Tanzania: Gain Calls for Collective Efforts to Root Out Malnutrition

KEY players and stakeholders in the nutrition sector have been advised to form a collective multisectoral effort in order to win the fight against malnutrition.

The advice was given by Global and Alliance for Improved Nutrition (GAIN) Country Director Ms Prisce Rwezahula, during the 20th anniversary celebration of the organisation since its establishment held in Dar es Salaam on Friday.

Ms Rwezahula said gathering aimed at reflecting on GAIN’s journey and its contributions with the hope of utilizing the event to connect, take stock, and consider what they can and must do differently to forge even stronger alliances and strategic partnerships that will serve to further nutrition outcomes in Tanzania.

“Without delivering any statistics, I think we can all agree that since 2010, progressive “health outcomes” gains have been secured on the nutrition front in Tanzania, but we are yet to achieve the required momentum and targets,” she said.

Ms Rwezahula further said that, stunting, wasting, and micronutrient deficiencies among children under the age of five and their related detrimental consequences are still unacceptable, as are anemia-related maternal mortalities.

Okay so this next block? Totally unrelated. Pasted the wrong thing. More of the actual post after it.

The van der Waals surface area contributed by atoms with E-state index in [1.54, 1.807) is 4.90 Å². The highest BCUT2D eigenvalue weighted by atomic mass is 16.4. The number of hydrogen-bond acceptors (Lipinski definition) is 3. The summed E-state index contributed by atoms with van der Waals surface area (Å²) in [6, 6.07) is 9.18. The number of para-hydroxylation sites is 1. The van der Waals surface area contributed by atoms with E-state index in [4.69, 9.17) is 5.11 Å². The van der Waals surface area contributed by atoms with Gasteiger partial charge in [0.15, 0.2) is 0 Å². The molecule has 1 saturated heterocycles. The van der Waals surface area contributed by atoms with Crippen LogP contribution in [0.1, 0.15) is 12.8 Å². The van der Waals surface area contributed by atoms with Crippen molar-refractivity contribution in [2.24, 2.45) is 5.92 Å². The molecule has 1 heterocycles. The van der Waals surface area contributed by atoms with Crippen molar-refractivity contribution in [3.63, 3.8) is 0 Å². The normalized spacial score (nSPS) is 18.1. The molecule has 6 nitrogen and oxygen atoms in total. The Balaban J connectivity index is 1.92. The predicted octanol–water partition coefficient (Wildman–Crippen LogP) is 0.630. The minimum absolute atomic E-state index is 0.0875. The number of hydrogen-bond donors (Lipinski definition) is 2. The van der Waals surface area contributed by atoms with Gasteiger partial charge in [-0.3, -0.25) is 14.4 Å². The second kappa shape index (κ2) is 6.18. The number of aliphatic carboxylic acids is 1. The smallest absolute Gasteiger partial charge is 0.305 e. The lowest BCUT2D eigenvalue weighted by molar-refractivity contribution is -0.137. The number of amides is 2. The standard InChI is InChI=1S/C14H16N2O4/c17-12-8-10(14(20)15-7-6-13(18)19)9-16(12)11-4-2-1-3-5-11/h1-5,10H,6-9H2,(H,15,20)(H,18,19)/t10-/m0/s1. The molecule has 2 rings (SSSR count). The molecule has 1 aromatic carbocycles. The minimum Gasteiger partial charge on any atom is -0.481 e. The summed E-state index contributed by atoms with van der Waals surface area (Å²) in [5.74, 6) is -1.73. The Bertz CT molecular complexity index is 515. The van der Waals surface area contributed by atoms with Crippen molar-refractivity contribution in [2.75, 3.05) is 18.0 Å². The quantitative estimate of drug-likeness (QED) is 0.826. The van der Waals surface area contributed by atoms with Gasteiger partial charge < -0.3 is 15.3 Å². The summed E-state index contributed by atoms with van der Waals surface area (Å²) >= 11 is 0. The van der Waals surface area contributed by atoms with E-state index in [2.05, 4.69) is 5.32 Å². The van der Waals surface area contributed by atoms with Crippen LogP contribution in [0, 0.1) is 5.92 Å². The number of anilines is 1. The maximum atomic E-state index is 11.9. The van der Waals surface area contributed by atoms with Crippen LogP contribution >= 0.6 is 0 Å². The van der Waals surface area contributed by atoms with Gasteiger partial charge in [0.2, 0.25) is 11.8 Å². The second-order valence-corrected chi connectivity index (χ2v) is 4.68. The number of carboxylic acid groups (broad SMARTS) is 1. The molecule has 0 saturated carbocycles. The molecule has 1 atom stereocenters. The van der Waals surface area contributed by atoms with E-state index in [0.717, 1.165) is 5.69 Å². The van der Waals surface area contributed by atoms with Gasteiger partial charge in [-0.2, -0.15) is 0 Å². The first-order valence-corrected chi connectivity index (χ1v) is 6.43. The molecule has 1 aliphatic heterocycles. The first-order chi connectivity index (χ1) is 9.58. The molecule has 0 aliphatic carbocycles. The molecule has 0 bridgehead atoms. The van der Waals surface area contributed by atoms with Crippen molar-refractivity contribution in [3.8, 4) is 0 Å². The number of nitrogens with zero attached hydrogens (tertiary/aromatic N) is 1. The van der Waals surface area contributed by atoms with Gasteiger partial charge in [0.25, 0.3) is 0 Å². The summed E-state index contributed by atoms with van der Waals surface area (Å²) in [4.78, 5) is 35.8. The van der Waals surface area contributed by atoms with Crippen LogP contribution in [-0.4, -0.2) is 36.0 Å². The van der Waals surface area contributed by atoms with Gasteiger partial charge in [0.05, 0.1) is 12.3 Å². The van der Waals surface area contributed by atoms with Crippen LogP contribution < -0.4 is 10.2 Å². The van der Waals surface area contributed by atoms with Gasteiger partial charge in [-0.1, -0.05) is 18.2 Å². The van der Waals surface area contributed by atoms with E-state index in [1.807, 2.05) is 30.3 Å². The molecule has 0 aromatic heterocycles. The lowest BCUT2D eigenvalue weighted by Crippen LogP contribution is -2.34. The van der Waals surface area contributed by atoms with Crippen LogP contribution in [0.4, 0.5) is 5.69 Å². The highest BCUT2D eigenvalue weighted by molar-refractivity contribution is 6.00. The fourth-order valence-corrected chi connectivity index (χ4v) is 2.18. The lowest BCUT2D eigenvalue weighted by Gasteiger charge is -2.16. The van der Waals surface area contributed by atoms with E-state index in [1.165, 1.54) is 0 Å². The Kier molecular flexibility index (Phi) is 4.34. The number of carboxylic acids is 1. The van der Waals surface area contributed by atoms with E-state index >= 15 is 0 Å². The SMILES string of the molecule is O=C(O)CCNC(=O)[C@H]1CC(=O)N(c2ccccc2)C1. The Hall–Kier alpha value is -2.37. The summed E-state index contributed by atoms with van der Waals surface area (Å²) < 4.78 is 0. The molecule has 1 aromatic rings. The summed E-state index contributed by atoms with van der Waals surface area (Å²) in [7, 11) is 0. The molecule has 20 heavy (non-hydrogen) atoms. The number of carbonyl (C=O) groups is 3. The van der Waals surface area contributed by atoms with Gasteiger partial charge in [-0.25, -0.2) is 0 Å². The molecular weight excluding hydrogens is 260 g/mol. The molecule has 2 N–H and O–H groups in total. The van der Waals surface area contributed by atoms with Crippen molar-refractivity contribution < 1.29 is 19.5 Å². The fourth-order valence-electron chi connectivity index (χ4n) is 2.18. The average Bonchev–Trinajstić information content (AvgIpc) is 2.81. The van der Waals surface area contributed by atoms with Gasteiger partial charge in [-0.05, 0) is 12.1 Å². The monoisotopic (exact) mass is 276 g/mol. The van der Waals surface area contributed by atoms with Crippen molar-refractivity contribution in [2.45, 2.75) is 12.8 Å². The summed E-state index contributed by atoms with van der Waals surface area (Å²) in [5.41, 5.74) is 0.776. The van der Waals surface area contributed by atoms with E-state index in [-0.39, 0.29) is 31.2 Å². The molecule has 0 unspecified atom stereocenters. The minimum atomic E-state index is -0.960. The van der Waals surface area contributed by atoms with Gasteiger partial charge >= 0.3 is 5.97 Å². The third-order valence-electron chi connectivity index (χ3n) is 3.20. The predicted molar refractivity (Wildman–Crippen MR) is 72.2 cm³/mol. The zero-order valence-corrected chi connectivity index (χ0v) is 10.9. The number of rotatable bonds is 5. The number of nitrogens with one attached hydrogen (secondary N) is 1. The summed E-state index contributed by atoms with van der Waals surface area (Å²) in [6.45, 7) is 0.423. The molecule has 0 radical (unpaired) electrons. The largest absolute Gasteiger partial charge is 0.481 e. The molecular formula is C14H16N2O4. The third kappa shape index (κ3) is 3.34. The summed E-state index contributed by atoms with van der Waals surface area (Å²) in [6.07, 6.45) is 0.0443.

“Therefore, while much has been programmatically implemented and accomplished to date, through our partnerships and alliances, we continue to underscore the need for our efforts to be intensified and for us to further strengthen how we can work as effective and efficient partners and collaborators,” stressed Rwezahula.

On his part, Assistant Director of Nutritional Services from the President’s Office of Regional Administration and Local Government (PORALG) Mwita Waibe suggested that, in addition to praising GAINS’s efforts in combating the problem of malnutrition, prisoners should also be considered for getting nutritiously enriched food so that they can become good food producers.

However, Mwita applauded the enabling environment and steadfastness of the government under the strong leadership of President Samia Suluhu Hassan and emphasizes the need for the nutrition stakeholders to build on and strengthen collaborations across common areas of program interventions.

In his remarks, Mr Ashery Manyama, the Headmaster of Udzungwa Secondary School in Iringa, one of the beneficiaries of the training provided by GAIN, was grateful for the enthusiasm they got, which has led his school to have 70 fruit trees, an acre of corn field, and the establishment of a nutrition club in the school.

As part of their support, GAIN has oriented and trained 121 heads of school and 16 education officers on the importance and benefits of supporting biofortified products in order to increase access to essential vitamins and minerals among those most vulnerable to malnutrition through sustainable community-led initiatives.

GAIN is a Swiss-based foundation launched at the UN in 2002 to tackle human suffering caused by malnutrition and is currently operational in 9 countries with high levels of malnutrition.

Over the course of the last 20 years, they have evolved their work to adapt a more holistic food system perspective to advance improvements in the desirability, availability, accessibility, and affordability of safe and nutritious food for all, especially the most vulnerable.